A little holiday present: 10,000 reqs/sec with Nginx!

Updated Dec 19 at 05:15 CDT (first posted Dec 18 at 06:01 CDT) by Remi

A few weeks ago we quietly started to configure our new machines with Nginx as the front web server instead of Apache (we still run Apache behind Nginx for people who need all the features from Apache).

Here is a little benchmark that I did to compare Nginx versus Apache (with the worker-MPM) for serving a small static file:

nginx vs Apache requests per second

This benchmark is not representative of a real-world application because in my benchmark the web servers were only serving a small static file from localhost (in real life your files would get served to remote machines and some of your requests would be dynamic) but the results are impressive nonetheless. Both servers are capable of serving a huge number of requests per second, but Apache’s performance start decreasing as you add more concurrent connections whereas Nginx’s performance almost doesn’t drop!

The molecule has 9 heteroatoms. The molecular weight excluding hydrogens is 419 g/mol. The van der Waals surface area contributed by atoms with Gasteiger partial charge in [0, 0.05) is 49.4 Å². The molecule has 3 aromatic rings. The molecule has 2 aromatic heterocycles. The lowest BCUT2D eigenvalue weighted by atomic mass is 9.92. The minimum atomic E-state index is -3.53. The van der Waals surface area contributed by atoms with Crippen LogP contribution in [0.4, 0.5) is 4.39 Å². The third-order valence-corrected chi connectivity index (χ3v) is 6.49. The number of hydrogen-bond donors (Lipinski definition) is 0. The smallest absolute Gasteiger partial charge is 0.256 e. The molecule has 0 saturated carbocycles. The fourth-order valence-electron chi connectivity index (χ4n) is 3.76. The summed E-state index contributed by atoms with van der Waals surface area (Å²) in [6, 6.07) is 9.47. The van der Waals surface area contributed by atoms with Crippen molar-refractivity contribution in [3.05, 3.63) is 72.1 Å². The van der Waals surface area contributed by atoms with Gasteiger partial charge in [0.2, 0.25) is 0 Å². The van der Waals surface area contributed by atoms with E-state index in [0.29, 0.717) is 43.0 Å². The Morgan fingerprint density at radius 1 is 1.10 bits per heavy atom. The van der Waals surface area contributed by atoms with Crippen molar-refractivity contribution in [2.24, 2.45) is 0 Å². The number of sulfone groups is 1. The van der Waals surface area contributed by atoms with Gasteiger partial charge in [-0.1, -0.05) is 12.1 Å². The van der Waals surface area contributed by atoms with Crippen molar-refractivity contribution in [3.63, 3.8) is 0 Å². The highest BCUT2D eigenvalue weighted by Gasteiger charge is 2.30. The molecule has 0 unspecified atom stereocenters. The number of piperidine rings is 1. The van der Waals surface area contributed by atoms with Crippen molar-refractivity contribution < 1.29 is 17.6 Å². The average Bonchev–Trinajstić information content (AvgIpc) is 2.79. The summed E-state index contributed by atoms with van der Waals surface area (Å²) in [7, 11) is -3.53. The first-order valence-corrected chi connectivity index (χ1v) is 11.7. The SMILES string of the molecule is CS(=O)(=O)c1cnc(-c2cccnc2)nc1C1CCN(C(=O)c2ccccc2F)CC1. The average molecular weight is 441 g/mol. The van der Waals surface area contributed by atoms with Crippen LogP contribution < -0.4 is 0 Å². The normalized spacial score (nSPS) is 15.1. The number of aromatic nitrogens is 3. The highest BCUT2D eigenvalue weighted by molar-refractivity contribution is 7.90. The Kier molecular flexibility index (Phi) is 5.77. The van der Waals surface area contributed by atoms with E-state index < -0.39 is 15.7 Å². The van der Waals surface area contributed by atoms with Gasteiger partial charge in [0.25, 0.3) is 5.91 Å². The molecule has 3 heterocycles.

But here comes the best bit: because Nginx is event-based it doesn’t need to spawn new processes or threads for each request, so its memory usage is very low. Throughout my benchmark it just sat at 2.5MB of memory while Apache was using a lot more:

nginx vs Apache memory usage

To take advantage of the lightning speed of Nginx we have added two new types of applications to our control panel: the “static only” app and the“symlink to static-only” app. They just work like a normal “static/cgi/php” and “symlink to static/cgi/php” app, except that they can only serve purely static content (no .htaccess support) and they are served directly by the front Nginx server.

Even if your site is not static you can still serve all your static data (CSS, javascript, images, …) directly from Nginx and enjoy the speed gain.

Nginx is only available on Web57 and over. If you’re on an older server and would like to use Nginx open a ticket and we’ll give you an extra plan on a new Nginx server and a free week to transfer your data.

Nginx FTW!

[Updated December 19th, 2008 to clarify the fact that we still run Apache behind Nginx for people who need all the Apache features]

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